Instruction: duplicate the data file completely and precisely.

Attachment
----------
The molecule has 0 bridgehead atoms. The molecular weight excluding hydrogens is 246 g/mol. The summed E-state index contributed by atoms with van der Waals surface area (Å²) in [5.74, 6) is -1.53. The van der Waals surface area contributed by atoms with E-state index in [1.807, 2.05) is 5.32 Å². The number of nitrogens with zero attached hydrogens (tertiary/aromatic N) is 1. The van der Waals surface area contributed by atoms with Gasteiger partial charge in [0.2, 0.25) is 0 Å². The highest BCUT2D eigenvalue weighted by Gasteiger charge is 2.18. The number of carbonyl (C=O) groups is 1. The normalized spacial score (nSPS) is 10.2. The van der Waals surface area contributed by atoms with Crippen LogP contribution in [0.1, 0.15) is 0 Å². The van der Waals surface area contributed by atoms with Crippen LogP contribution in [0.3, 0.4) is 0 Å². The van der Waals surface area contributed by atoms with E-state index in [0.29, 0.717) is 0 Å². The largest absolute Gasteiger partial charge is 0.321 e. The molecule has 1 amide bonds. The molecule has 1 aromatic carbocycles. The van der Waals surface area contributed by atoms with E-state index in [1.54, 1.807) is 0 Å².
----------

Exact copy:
The molecule has 0 bridgehead atoms. The molecular weight excluding hydrogens is 246 g/mol. The summed E-state index contributed by atoms with van der Waals surface area (Å²) in [5.74, 6) is -1.53. The van der Waals surface area contributed by atoms with E-state index in [1.807, 2.05) is 5.32 Å². The number of nitrogens with zero attached hydrogens (tertiary/aromatic N) is 1. The van der Waals surface area contributed by atoms with Gasteiger partial charge in [0.2, 0.25) is 0 Å². The highest BCUT2D eigenvalue weighted by Gasteiger charge is 2.18. The number of carbonyl (C=O) groups is 1. The normalized spacial score (nSPS) is 10.2. The van der Waals surface area contributed by atoms with Crippen LogP contribution in [0.1, 0.15) is 0 Å². The van der Waals surface area contributed by atoms with Crippen LogP contribution in [0.3, 0.4) is 0 Å². The van der Waals surface area contributed by atoms with E-state index in [0.29, 0.717) is 0 Å². The largest absolute Gasteiger partial charge is 0.321 e. The molecule has 1 amide bonds. The molecule has 1 aromatic carbocycles. The van der Waals surface area contributed by atoms with E-state index in [1.54, 1.807) is 0 Å².